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• To record the history of the large format movies and the 70mm cinemas as remembered by the people who worked with the films. Both during making and during running the films in projection rooms and as the audience, looking at the curved screen., a unique internet based magazine, with articles about 70mm cinemas, 70mm people, 70mm films, 70mm sound, 70mm film credits, 70mm history and 70mm technology. Readers and fans of 70mm are always welcome to contribute.

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A Brief Interlude
Star Turn in Liverpool, UK

The 70mm Newsletter
Written by: By Mike Taylor Date: 15.01.2008
Whenever you have a gathering of projectionists you can always hear some fantastic stories, particularly if any relate to screening 70mm. One story that I can relate to from first-hand experience concerns the screening of "STAR!" in Liverpool in 1968.

The Odeon Theatre had closed for conversion to two screens. Across the road stood the Gaumont - not quite as big as the Odeon, but nevertheless a major city centre cinema as far as the owners - the Rank Organisation - were concerned. The Gaumont was now showing the films that the Odeon would have shown.

By this time I had transferred to the Royal Hippodrome just over half a mile away but we had heard that "STAR!" was to come to Liverpool. There was the problem. The Odeon was closed and the Gaumont did not have 70mm. The renters had insisted that "STAR!" was to be shown and in 70mm. There had always been poor co-operation between projectionists at the Odeon and the Gaumont, so can you imagine the shock for the Gaumont staff when they found out that they were going to show 70mm.

So, the week before "STAR!" was due to open - the G.K.21 projectors were dismantled and moved to the rear of the projection room on the Saturday night, while at the same time, the DP70s in the Odeon were being dismantled and carried over a busy road in pieces to the Gaumont and rebuilt. All available projectionists and service engineers were called in to carry out this operation so that the Gaumont was operational on the Sunday for their normal programme. Problems did not end here.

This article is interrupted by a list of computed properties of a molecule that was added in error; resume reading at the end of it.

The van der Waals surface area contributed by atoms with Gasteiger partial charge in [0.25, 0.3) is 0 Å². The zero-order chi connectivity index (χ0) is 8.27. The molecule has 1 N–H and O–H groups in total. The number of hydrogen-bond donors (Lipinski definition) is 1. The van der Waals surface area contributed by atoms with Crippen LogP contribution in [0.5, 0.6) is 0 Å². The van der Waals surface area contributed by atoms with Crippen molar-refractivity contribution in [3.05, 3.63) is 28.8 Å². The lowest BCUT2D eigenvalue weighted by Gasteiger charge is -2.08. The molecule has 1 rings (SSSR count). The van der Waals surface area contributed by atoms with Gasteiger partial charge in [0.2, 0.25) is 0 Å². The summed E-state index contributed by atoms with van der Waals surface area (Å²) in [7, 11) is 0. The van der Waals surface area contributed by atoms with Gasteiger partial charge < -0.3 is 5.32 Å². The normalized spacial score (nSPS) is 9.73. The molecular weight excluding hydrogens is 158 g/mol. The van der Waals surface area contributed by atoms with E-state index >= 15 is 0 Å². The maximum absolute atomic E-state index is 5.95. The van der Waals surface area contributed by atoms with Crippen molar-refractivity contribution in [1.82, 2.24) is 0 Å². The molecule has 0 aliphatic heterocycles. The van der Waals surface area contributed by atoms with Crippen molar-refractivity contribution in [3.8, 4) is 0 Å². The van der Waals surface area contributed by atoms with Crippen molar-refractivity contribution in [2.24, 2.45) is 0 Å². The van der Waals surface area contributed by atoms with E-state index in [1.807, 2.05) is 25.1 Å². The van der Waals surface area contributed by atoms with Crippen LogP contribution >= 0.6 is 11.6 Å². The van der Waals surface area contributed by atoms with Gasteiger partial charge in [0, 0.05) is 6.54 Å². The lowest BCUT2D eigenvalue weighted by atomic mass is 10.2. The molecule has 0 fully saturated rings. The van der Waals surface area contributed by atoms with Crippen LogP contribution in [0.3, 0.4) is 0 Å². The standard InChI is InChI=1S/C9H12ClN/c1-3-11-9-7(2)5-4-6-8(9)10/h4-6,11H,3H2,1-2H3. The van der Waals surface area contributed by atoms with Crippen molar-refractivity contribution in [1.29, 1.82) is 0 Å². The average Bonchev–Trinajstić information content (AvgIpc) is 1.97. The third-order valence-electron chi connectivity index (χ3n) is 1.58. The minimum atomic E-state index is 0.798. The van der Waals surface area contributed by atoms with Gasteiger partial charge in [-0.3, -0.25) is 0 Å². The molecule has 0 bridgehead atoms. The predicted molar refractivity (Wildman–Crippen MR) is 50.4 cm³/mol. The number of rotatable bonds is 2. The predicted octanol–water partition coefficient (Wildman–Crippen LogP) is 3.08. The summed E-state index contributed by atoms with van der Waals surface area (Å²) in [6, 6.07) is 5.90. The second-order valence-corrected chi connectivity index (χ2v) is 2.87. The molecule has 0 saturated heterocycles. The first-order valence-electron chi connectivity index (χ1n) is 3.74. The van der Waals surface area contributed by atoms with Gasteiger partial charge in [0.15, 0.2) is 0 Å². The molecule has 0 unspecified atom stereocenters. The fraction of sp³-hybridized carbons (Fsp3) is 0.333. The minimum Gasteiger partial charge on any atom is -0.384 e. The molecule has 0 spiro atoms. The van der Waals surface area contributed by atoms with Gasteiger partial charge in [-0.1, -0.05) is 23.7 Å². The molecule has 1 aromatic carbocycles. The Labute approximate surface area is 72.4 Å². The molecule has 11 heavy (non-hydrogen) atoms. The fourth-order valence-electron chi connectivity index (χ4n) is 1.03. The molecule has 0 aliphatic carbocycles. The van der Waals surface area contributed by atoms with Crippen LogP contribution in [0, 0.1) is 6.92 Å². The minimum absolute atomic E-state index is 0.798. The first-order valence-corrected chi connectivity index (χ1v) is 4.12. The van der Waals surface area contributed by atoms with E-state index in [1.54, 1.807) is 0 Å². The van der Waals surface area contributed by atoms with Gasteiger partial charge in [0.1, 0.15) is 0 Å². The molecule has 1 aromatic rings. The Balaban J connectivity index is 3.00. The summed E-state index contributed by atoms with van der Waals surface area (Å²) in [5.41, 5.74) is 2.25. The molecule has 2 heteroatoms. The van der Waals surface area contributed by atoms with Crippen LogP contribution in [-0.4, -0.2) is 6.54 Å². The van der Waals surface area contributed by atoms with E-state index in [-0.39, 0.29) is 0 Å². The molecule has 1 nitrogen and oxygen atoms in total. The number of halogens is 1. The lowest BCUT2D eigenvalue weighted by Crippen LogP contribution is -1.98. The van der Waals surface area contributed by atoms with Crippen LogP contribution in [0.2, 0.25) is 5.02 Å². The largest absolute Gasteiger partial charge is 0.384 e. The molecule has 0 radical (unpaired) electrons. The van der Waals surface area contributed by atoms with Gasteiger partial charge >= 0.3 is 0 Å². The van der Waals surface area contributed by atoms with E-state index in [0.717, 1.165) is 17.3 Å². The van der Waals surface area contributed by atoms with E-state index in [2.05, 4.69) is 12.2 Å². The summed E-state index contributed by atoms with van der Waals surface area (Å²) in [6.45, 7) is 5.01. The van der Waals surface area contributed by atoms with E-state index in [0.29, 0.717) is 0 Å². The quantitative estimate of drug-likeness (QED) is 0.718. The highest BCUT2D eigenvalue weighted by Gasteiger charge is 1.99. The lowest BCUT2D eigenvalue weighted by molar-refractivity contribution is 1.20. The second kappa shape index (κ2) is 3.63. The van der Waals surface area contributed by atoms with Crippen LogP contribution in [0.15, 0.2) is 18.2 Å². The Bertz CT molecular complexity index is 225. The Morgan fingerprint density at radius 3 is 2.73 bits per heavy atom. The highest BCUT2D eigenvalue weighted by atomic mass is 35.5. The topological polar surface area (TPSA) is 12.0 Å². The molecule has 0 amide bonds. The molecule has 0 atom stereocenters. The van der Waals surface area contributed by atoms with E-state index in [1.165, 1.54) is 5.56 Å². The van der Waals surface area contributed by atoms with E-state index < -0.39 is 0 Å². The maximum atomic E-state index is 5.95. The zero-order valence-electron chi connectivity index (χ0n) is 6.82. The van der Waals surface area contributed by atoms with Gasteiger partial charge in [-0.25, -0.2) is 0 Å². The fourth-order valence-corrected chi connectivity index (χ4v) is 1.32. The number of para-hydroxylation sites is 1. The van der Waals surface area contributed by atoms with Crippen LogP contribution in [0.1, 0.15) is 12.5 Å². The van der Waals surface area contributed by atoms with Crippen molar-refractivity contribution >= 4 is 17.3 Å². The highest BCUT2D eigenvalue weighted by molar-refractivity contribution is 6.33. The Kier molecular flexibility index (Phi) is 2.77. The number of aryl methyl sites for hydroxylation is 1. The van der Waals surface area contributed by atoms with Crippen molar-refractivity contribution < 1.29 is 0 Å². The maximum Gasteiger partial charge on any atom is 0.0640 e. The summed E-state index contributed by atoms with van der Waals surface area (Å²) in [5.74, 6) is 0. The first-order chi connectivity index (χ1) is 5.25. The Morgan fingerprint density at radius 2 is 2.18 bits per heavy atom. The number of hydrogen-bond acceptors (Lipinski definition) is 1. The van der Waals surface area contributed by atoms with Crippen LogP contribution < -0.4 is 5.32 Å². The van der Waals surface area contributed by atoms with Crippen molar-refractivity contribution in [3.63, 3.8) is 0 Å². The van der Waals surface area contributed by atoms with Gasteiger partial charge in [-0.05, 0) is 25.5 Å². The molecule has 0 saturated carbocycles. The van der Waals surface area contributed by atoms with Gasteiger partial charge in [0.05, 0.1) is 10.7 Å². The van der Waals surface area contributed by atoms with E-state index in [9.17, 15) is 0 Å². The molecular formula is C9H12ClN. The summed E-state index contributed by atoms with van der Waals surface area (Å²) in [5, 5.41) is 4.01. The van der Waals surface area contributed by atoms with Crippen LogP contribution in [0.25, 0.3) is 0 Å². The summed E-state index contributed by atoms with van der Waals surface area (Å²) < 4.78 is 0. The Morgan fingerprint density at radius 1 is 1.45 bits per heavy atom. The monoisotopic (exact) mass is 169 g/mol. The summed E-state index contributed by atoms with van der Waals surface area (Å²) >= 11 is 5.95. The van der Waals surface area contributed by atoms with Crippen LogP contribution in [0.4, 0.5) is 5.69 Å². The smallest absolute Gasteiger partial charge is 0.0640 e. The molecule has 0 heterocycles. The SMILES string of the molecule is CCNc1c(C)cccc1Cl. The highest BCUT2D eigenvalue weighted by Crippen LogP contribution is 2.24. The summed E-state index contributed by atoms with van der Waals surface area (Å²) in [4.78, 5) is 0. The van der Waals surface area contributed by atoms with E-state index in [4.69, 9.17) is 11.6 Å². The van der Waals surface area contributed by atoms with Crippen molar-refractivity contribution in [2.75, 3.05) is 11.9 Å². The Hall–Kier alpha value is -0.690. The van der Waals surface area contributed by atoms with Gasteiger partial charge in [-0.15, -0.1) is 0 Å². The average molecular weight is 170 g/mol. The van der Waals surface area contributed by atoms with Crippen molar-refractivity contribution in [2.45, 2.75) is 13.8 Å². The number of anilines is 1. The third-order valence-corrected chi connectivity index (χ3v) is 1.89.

Some years earlier when CinemaScope had been installed at the Gaumont, Rank had objected to full stereophonic sound, so of course there was no surround sound or indeed any speakers. So once again, speakers had to be moved over from the Odeon to complete the 70mm installation. Rank’s engineer at the time, Percy Newsham, was throwing a fit with this state of affairs. Nobody at the Gaumont could thread up the machines or handle 70mm film, or had even bothered to go across to the Odeon and find out how. So, I was called back from the Royal Hippodrome to help out as I had previously just finished the two year run of "The Sound of Music" at the Odeon.

Looking back now I do not know why they bothered. "STAR!" lasted about two weeks and was taken off, business was that bad. So guess what? That's right, all the equipment was dismantled and carried back to the Odeon. Refitted into Odeon One for the opening of “Oliver”. The complete operation was a shambles from start to finish, departments had never conferred with each other particularly booking and engineering. However, it does go to show how 70mm was appreciated in those days even if the film was poor. That showmanship and dedication could overcome any problem to ensure the audiences could experience the "Wow" factor of 70mm Todd-AO.
More in 70mm reading:

"STAR!" the new 70mm Print

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Updated 07-01-21